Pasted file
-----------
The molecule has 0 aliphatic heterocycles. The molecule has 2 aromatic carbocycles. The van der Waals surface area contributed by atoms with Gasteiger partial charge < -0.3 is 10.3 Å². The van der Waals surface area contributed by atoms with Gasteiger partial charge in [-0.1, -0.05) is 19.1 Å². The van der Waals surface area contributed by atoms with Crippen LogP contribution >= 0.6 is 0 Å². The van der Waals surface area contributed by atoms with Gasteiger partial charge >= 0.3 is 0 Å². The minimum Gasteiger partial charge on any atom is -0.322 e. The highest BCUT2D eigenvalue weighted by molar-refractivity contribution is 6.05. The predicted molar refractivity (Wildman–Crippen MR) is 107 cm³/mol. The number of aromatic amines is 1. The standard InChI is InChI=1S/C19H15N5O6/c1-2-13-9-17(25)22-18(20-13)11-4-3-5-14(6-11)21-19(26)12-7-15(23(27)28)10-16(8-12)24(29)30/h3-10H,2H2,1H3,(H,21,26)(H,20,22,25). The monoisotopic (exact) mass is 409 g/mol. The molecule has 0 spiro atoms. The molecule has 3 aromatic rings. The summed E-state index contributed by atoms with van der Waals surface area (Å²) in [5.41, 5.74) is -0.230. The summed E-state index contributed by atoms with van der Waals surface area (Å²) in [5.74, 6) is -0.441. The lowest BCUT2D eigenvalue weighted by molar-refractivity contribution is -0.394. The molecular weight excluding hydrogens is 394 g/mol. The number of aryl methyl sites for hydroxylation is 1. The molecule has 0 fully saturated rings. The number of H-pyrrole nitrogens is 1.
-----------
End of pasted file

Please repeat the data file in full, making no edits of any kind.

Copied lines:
The molecule has 0 aliphatic heterocycles. The molecule has 2 aromatic carbocycles. The van der Waals surface area contributed by atoms with Gasteiger partial charge < -0.3 is 10.3 Å². The van der Waals surface area contributed by atoms with Gasteiger partial charge in [-0.1, -0.05) is 19.1 Å². The van der Waals surface area contributed by atoms with Crippen LogP contribution >= 0.6 is 0 Å². The van der Waals surface area contributed by atoms with Gasteiger partial charge >= 0.3 is 0 Å². The minimum Gasteiger partial charge on any atom is -0.322 e. The highest BCUT2D eigenvalue weighted by molar-refractivity contribution is 6.05. The predicted molar refractivity (Wildman–Crippen MR) is 107 cm³/mol. The number of aromatic amines is 1. The standard InChI is InChI=1S/C19H15N5O6/c1-2-13-9-17(25)22-18(20-13)11-4-3-5-14(6-11)21-19(26)12-7-15(23(27)28)10-16(8-12)24(29)30/h3-10H,2H2,1H3,(H,21,26)(H,20,22,25). The monoisotopic (exact) mass is 409 g/mol. The molecule has 0 spiro atoms. The molecule has 3 aromatic rings. The summed E-state index contributed by atoms with van der Waals surface area (Å²) in [5.41, 5.74) is -0.230. The summed E-state index contributed by atoms with van der Waals surface area (Å²) in [5.74, 6) is -0.441. The lowest BCUT2D eigenvalue weighted by molar-refractivity contribution is -0.394. The molecular weight excluding hydrogens is 394 g/mol. The number of aryl methyl sites for hydroxylation is 1. The molecule has 0 fully saturated rings. The number of H-pyrrole nitrogens is 1.